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Your example is exactly why factory farming exist. People arent' willing to give up meat, and the raising of animals in your best example take up far too many resources and is too cost prohibitive.
You'll need land and water for your own crops. All those crops, all that water, that could directly go towards plant foods are instead going to an animal who pixxes and chits them out,and whose bones, tendons and blood will one day need to proceesed.

I get your idea of looking back to the old log farmhouse days, but it just doesn't hold water.

If your issue is with environmental concerns of processing, why aren't you looking for sustainable year round gardening?
http://veganslivingofftheland.blogspot.com/
http://www.off-grid.net/vegan-off-grid-community/

Even without growing your own food, a plant based diet is easily maintained locally in most places--certainly anywhere you could raise a cow!

Why haven't you considered living in the woods in a cave, wearing a loincloth, and eating small animals yu could catch on your own? That's a far more naturally friendly proposition than the captive cow
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#8 Old 06-03-2016, 05:17 AM
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Originally Posted by LedBoots View Post
Deforestation has far more to do with meat production, particularly cows, than any plant grown for humans to eat.
You're absolutely right. But until we're a meat-free society, and we aren't tilling vast tracts of land to feed animals, the soy products and grains I eat are *also* contributing to deforestation.
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#9 Old 06-03-2016, 05:20 AM
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Originally Posted by LedBoots View Post
What ever will you eat while you fatten the cow for slaughter? What about the methane from your cow's burps causing damage? What will you do with all the polluting manure she produces? In the winter, where will your cow go?, and what will she eat? Hay grown on farms and trucked to your destination? The water a cow needs is an unbelievable amount. And after you kill her and cut her up and freeze her body parts, that is all you are going to eat for six months? No beans, veggies, fruits, grains? Not very healthy.
Heh, I possibly should have been clearer here - I'm talking about typical vegan protein sources. Locally grown veggies are easy to get hold of, heck I can grow them myself - it's things like beans and lentils and soy and vital wheat gluten that are giving me a conundrum.
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#10 Old 06-03-2016, 05:40 AM
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Your example is exactly why factory farming exist. People arent' willing to give up meat, and the raising of animals in your best example take up far too many resources and is too cost prohibitive.
You'll need land and water for your own crops. All those crops, all that water, that could directly go towards plant foods are instead going to an animal who pixxes and chits them out,and whose bones, tendons and blood will one day need to proceesed.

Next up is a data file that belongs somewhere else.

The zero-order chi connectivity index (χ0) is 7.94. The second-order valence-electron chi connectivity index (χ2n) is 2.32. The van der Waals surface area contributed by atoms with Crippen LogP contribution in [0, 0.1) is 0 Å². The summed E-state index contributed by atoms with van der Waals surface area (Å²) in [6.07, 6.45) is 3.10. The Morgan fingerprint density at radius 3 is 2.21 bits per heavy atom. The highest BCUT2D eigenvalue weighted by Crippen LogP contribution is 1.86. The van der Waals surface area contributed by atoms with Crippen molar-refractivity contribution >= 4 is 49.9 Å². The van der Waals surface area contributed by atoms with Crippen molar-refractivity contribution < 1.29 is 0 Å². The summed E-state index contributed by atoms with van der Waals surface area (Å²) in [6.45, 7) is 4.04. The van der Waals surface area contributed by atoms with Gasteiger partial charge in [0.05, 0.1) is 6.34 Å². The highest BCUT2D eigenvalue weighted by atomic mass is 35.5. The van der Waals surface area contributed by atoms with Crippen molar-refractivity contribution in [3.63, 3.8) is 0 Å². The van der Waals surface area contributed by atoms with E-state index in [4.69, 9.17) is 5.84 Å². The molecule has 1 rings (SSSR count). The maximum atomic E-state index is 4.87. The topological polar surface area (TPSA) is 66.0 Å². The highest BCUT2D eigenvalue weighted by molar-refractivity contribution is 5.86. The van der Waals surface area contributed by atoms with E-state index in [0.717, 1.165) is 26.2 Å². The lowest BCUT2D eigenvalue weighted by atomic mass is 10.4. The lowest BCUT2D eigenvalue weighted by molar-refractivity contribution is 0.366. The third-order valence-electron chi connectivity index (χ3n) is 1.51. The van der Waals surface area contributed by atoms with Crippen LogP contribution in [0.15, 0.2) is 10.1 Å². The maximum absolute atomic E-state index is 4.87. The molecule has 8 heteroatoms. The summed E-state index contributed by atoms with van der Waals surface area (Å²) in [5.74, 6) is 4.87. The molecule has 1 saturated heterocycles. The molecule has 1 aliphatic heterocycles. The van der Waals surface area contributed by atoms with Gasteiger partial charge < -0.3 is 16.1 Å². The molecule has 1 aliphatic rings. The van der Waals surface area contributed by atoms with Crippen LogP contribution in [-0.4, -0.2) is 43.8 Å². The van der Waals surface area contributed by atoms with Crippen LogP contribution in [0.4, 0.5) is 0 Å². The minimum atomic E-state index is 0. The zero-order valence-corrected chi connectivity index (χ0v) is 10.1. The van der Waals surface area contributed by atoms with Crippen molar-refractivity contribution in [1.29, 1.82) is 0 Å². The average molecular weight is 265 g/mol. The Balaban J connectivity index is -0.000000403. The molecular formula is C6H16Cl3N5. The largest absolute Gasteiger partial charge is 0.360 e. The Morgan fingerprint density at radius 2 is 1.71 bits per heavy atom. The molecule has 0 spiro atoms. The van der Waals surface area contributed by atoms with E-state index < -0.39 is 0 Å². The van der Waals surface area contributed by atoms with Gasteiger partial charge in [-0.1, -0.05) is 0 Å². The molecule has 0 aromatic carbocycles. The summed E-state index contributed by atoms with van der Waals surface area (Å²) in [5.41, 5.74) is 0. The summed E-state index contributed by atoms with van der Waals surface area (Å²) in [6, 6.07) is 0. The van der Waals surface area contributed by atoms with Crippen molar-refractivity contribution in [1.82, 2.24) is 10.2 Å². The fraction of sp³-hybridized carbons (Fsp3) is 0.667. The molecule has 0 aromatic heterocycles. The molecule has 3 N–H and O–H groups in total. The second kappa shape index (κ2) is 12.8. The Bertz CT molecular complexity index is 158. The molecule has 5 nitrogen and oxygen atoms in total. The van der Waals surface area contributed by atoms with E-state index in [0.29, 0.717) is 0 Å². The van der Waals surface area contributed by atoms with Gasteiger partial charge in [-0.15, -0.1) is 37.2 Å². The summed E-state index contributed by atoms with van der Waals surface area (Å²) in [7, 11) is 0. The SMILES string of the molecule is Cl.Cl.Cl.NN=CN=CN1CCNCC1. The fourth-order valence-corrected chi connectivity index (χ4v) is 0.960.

I get your idea of looking back to the old log farmhouse days, but it just doesn't hold water.

If your issue is with environmental concerns of processing, why aren't you looking for sustainable year round gardening?


Even without growing your own food, a plant based diet is easily maintained locally in most places--certainly anywhere you could raise a cow!

Why haven't you considered living in the woods in a cave, wearing a loincloth, and eating small animals yu could catch on your own? That's a far more naturally friendly proposition than the captive cow


I absolutely agree that a plant-based diet is really easy to maintain. My problem is with the environmental costs of the items I (and most vegans) currently buy, and the notion that being animal-free absolves us from examining the production of our food. As I mentioned above, it's easy to find veggies at farmers markets or grow them yourself...but I'm struggling to source protein items that have been ethically produced, like quinoa, chickpeas, tofu. When I buy them off the shelf, I feel like I'm just feeding a different kind of monster.

Btw, I would LOVE to prance around the woods in a loincloth!

Last edited by IngaDinga; 06-03-2016 at 05:49 AM. Reason: Edit: Just realised it was Naturebound above who posed the Suzuki link.
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#11 Old 06-03-2016, 05:46 AM
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And not all plant sources of protein are dependent on monoculture, wage exploitation etc. /[/url]
Could you give me an example?
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#12 Old 06-03-2016, 05:48 AM
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If you are willing to keep your own cow, why not just grow your own food? It seems like you are very focused on protein, which is actually present in all plant foods. We don't need to eat protein rich foods as much as we think. Carbs and fiber are much more important to our health. Protein deficiencies never occur unless they are accompanied by a calorie deficiency. I would suggest you research a high carb low fat vegan diet, and you will find that it is very sustainable! Eat whole plant foods, and you can eliminate that unnecessary packaging!

Also, animal protein is especially unhealthy for our bodies - takes longer to digest, has been linked to cancer, heart disease, diabetes, obesity, hormone imbalance... Since we have this knowledge and access to healthy plant foods, it is unnecessary to eat meat!

So in my opinion, there is no reason to keep a cow in captivity and cut its life short to consume its body parts.
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#13 Old 06-03-2016, 05:52 AM